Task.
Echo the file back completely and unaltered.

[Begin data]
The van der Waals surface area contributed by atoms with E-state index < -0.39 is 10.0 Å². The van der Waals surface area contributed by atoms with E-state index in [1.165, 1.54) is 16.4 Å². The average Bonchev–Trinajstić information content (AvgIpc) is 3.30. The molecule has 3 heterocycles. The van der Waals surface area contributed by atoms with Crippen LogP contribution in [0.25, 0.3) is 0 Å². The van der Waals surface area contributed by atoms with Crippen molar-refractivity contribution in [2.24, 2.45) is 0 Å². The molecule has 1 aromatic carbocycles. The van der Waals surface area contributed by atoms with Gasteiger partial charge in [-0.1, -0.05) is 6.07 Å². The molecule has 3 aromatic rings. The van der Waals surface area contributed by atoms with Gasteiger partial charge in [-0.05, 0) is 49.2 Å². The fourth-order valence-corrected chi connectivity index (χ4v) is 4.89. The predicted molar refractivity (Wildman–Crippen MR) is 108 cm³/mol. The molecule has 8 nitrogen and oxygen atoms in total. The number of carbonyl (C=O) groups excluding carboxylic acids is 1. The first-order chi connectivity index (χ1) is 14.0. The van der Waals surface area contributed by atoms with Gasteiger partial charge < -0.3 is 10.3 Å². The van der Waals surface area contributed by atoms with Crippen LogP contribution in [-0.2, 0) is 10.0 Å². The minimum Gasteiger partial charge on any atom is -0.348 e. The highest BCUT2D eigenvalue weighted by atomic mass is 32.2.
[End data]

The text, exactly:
The van der Waals surface area contributed by atoms with E-state index < -0.39 is 10.0 Å². The van der Waals surface area contributed by atoms with E-state index in [1.165, 1.54) is 16.4 Å². The average Bonchev–Trinajstić information content (AvgIpc) is 3.30. The molecule has 3 heterocycles. The van der Waals surface area contributed by atoms with Crippen LogP contribution in [0.25, 0.3) is 0 Å². The van der Waals surface area contributed by atoms with Crippen molar-refractivity contribution in [2.24, 2.45) is 0 Å². The molecule has 1 aromatic carbocycles. The van der Waals surface area contributed by atoms with Gasteiger partial charge in [-0.1, -0.05) is 6.07 Å². The molecule has 3 aromatic rings. The van der Waals surface area contributed by atoms with Gasteiger partial charge in [-0.05, 0) is 49.2 Å². The fourth-order valence-corrected chi connectivity index (χ4v) is 4.89. The predicted molar refractivity (Wildman–Crippen MR) is 108 cm³/mol. The molecule has 8 nitrogen and oxygen atoms in total. The number of carbonyl (C=O) groups excluding carboxylic acids is 1. The first-order chi connectivity index (χ1) is 14.0. The van der Waals surface area contributed by atoms with Gasteiger partial charge < -0.3 is 10.3 Å². The van der Waals surface area contributed by atoms with Crippen LogP contribution in [-0.2, 0) is 10.0 Å². The minimum Gasteiger partial charge on any atom is -0.348 e. The highest BCUT2D eigenvalue weighted by atomic mass is 32.2.